Ayman A. Saad, MD, MSc
In response to a rise in hematopoietic cell transplantation (HCT), the National Comprehensive Cancer Network (NCCN) has published its first guideline for the specialized intervention, which is performed approximately 22,000 times a year in the United States in patients with hematological cancers and other diseases.1
Figure. Annual number of HCT recipients in the United States by Transplant Type (Click to Enlarge)
Advances in transplantation modalities have also contributed to the increase in HCT procedures performed. For example, the development of haploidentical transplantation has expanded the number of patients who can safely receive a transplant, Saad said.
In haploidentical transplants, hematopoietic cells are procured from a family donor who matches half of the human leukocyte antigen (HLA) markers of the patient. In contrast, HLA-matched unrelated (nonidentical) donor transplants require tissue typing of the patient’s blood and a subsequent search of international registries to identify a complete match with an unrelated donor.3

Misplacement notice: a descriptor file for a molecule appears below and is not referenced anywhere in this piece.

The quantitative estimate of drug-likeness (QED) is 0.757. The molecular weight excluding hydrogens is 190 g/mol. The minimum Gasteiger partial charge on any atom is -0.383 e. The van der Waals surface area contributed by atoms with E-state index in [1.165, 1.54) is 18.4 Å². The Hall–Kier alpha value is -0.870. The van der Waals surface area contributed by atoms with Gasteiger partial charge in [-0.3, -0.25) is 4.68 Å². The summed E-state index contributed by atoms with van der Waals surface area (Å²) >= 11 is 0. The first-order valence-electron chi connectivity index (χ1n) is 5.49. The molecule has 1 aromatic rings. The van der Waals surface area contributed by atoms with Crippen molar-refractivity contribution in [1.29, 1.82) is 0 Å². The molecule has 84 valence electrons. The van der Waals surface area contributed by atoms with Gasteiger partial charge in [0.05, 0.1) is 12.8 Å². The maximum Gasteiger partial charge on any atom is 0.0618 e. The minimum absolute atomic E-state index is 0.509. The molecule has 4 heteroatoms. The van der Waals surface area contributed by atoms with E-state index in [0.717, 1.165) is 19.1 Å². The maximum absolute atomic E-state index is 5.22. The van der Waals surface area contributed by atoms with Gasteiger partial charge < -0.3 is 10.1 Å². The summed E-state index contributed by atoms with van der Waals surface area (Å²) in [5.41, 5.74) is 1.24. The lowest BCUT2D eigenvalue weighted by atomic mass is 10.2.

“About 10 to 20 years ago, transplants were not common among people older than 70, but now there are ways to carry out transplantation for elderly patients,” said Saad, a professor of clinical medicine at The Ohio State University Comprehensive Cancer Center–James Cancer Hospital and Solove Research Institute in Columbus, Ohio.
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